Charging right in

Lee is a Times staff writer.

With the Big Three automakers tottering and China’s once go-go car market in reverse, this might seem a bad time for a relative unknown to be launching a new vehicle. Then again, BYD Co. isn’t rolling out any ordinary car.

On Monday, the upstart company best known for making cellphone batteries will begin selling its F3DM -- China’s first mass-produced hybrid electric vehicle. The car is expected to retail for around $20,000 in China and make its way to U.S. shores in 2011.

“For a long time, China’s auto technology was undeveloped,” BYD founder and President Wang Chuanfu, 42, said in an interview Friday at its hexagonal headquarters here. “But our [electric car] technology marks the first time we’re standing as a leader on the world stage.”

Whether that assessment is overblown -- Toyota, Honda and General Motors may certainly think so -- people familiar with Wang said they wouldn’t underestimate him. Since starting the company in 1995, Wang has built BYD, short for Build Your Dream, into the world’s leading producer of rechargeable batteries for mobile phones and laptops, among other products.


Combining its auto and hand-set parts businesses, BYD generated about $3 billion in revenue last year, a 64% increase from 2006, according to a filing with the Hong Kong stock exchange, where the company is listed.

Among those betting on BYD is Warren E. Buffett, who in September bought a 9.9% stake for $230 million. The billioniare investor apparently was impressed with BYD’s green technology and Wang’s record as a manager.

Wang said Buffett’s investment would be of particular help as BYD prepares to enter the U.S. market in 2011 with its electric vehicles. GM plans to introduce its electric car, the Chevrolet Volt, in 2010.

Analysts don’t doubt Wang’s resolve or his company’s technical capabilities; Wang is a metallurgical chemist by training, and BYD spent several years developing the ferrous battery technology for the car, giving it a quicker recharge time and price advantage over the lithium-ion battery used in Toyota’s Prius.

But a better battery won’t ensure marketplace success. And BYD doesn’t have the experience in design, engineering, manufacturing and marketing of its world-class competitors.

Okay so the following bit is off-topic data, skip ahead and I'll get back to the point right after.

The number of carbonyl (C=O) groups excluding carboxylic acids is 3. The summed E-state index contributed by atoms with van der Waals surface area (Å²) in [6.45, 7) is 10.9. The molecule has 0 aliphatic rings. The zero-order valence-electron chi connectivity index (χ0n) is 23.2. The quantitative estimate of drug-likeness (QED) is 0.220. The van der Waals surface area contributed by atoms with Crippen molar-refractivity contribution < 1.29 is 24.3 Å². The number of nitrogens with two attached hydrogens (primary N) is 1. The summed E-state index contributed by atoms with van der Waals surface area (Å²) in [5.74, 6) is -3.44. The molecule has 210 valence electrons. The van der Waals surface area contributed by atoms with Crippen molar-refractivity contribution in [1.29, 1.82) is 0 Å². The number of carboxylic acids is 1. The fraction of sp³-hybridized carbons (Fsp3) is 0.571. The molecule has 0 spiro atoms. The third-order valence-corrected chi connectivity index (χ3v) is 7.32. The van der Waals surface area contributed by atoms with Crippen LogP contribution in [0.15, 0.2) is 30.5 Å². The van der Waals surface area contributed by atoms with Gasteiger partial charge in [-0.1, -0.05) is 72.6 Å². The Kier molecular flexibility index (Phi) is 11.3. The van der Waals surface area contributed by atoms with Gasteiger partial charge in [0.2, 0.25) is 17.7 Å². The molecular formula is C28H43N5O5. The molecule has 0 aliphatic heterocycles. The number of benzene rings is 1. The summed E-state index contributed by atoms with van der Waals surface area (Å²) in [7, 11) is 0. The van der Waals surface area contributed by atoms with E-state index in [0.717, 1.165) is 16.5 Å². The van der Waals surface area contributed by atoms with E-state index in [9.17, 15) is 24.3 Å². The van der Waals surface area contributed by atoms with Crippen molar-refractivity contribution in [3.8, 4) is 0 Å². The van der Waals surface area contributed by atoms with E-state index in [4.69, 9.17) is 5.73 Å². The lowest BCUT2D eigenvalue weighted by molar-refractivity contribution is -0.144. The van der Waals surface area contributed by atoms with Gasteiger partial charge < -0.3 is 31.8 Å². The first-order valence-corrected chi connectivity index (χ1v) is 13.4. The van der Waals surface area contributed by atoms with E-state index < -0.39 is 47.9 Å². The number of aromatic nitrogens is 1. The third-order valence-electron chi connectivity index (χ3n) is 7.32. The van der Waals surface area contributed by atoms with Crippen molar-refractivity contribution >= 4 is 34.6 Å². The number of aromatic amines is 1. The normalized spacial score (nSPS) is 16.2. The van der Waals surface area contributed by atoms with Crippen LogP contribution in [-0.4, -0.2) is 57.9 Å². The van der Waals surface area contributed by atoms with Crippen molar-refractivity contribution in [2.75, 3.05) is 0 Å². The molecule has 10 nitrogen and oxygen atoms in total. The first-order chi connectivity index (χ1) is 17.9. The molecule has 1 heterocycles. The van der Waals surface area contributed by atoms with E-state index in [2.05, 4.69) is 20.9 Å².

“I have faith in [BYD’s] technology,” said Michael Dunne, the Shanghai-based managing director of J.D. Power in China. “What needs to be confirmed is whether they can build reliable, high-quality cars. That’s their challenge.”

BYD got into the car market in 2003, and the F3DM is a modified version of its gas-powered F3 model. The DM in the name stands for dual-mode, reflecting its ability to operate in both full-electric and gas-electric hybrid modes. The electric mode has a range of 60 miles on a single charge.

The conventional F3 sells for about $14,000 fully loaded, and its sales were up 36% this year through October. China’s overall car sales have fallen in three of the last four months.

Toyota has sold only 748 Priuses in China from January to October. The F3DM could be a tough sell as well. “Most Chinese customers would feel that its initial investment is too high and that they won’t start to see a return until after five to six years of use,” said Che Junhong, editor of China Auto Market Report in Beijing.

BYD could, however, get a boost from the Chinese government, which is keen on developing cleaner energy as well as supporting domestic companies that could become powerful players in the world and lead the way in improving China’s economy. Wang says he expects to sell 10,000 electric cars next year. The first batch will go to government entities, says Paul Lin, a marketing department manager at BYD’s auto subsidiary.

In Shenzhen, Lin led a visitor through BYD’s museum, where glass cases display phone casings, keypads, liquid crystal displays and other electronic components, while another hall shows car parts made at the company’s 19-million-square-foot car factory.

That is a long way from Wuwei, a poor farming town in An Hui province where Wang was born and grew up with five brothers and two sisters.

In 1995, Wang borrowed about $300,000 from a cousin and opened a workshop in Shenzhen with 20 people to make cellphone batteries. Today, BYD managers say that one-third of all cellphones in the world are powered by its batteries. The company employs more than 130,000 people, including 10,000 engineers.

In recent months, BYD has taken its lumps with others because of the global financial crisis. Its stock price has fallen 75% from a year ago, and orders for batteries and other cellphone parts have fallen.

“Of course, nowadays we have a very big challenge in the market, but that’s mainly for traditional vehicles,” Wang said. “As a new energy car manufacturer, we believe we’re going to create our own market.”

Wang’s goal: to be the world’s largest car manufacturer by 2025.